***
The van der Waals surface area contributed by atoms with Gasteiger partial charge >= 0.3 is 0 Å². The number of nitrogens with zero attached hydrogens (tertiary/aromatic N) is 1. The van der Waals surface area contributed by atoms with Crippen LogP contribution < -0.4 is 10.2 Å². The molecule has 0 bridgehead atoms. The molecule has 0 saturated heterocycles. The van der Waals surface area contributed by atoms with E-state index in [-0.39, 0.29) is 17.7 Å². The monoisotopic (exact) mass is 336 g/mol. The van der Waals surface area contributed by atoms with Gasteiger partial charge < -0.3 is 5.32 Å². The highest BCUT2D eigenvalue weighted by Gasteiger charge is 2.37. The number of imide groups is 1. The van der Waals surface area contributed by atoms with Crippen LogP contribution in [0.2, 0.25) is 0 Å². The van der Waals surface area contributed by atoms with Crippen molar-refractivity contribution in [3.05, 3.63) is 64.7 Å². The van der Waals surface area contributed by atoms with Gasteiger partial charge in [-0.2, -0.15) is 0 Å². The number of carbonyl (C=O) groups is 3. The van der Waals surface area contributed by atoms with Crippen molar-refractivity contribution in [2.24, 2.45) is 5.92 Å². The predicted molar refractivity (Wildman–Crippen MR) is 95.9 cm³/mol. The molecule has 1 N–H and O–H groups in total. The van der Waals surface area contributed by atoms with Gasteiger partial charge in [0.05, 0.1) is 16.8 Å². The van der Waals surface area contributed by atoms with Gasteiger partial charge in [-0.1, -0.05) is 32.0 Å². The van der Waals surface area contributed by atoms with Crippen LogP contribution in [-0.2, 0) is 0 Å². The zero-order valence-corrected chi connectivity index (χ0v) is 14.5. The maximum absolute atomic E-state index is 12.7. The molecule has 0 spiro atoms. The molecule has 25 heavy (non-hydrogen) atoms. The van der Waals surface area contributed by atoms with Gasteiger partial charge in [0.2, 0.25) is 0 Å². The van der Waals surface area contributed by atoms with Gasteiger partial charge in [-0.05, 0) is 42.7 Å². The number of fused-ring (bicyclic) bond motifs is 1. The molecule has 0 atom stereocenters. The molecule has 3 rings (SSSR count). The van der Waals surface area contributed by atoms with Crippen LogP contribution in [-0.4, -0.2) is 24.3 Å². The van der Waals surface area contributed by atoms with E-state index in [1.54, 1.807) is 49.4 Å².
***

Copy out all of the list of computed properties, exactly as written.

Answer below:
The van der Waals surface area contributed by atoms with Gasteiger partial charge >= 0.3 is 0 Å². The number of nitrogens with zero attached hydrogens (tertiary/aromatic N) is 1. The van der Waals surface area contributed by atoms with Crippen LogP contribution < -0.4 is 10.2 Å². The molecule has 0 bridgehead atoms. The molecule has 0 saturated heterocycles. The van der Waals surface area contributed by atoms with E-state index in [-0.39, 0.29) is 17.7 Å². The monoisotopic (exact) mass is 336 g/mol. The van der Waals surface area contributed by atoms with Gasteiger partial charge < -0.3 is 5.32 Å². The highest BCUT2D eigenvalue weighted by Gasteiger charge is 2.37. The number of imide groups is 1. The van der Waals surface area contributed by atoms with Crippen LogP contribution in [0.2, 0.25) is 0 Å². The van der Waals surface area contributed by atoms with Crippen molar-refractivity contribution in [3.05, 3.63) is 64.7 Å². The van der Waals surface area contributed by atoms with Gasteiger partial charge in [-0.2, -0.15) is 0 Å². The number of carbonyl (C=O) groups is 3. The van der Waals surface area contributed by atoms with Crippen molar-refractivity contribution in [2.24, 2.45) is 5.92 Å². The predicted molar refractivity (Wildman–Crippen MR) is 95.9 cm³/mol. The molecule has 1 N–H and O–H groups in total. The van der Waals surface area contributed by atoms with Gasteiger partial charge in [0.05, 0.1) is 16.8 Å². The van der Waals surface area contributed by atoms with Gasteiger partial charge in [-0.1, -0.05) is 32.0 Å². The van der Waals surface area contributed by atoms with Crippen LogP contribution in [-0.2, 0) is 0 Å². The zero-order valence-corrected chi connectivity index (χ0v) is 14.5. The maximum absolute atomic E-state index is 12.7. The molecule has 0 spiro atoms. The molecule has 25 heavy (non-hydrogen) atoms. The van der Waals surface area contributed by atoms with Gasteiger partial charge in [0.2, 0.25) is 0 Å². The van der Waals surface area contributed by atoms with Gasteiger partial charge in [-0.05, 0) is 42.7 Å². The number of fused-ring (bicyclic) bond motifs is 1. The molecule has 0 atom stereocenters. The molecule has 3 rings (SSSR count). The van der Waals surface area contributed by atoms with Crippen LogP contribution in [-0.4, -0.2) is 24.3 Å². The van der Waals surface area contributed by atoms with E-state index in [1.54, 1.807) is 49.4 Å².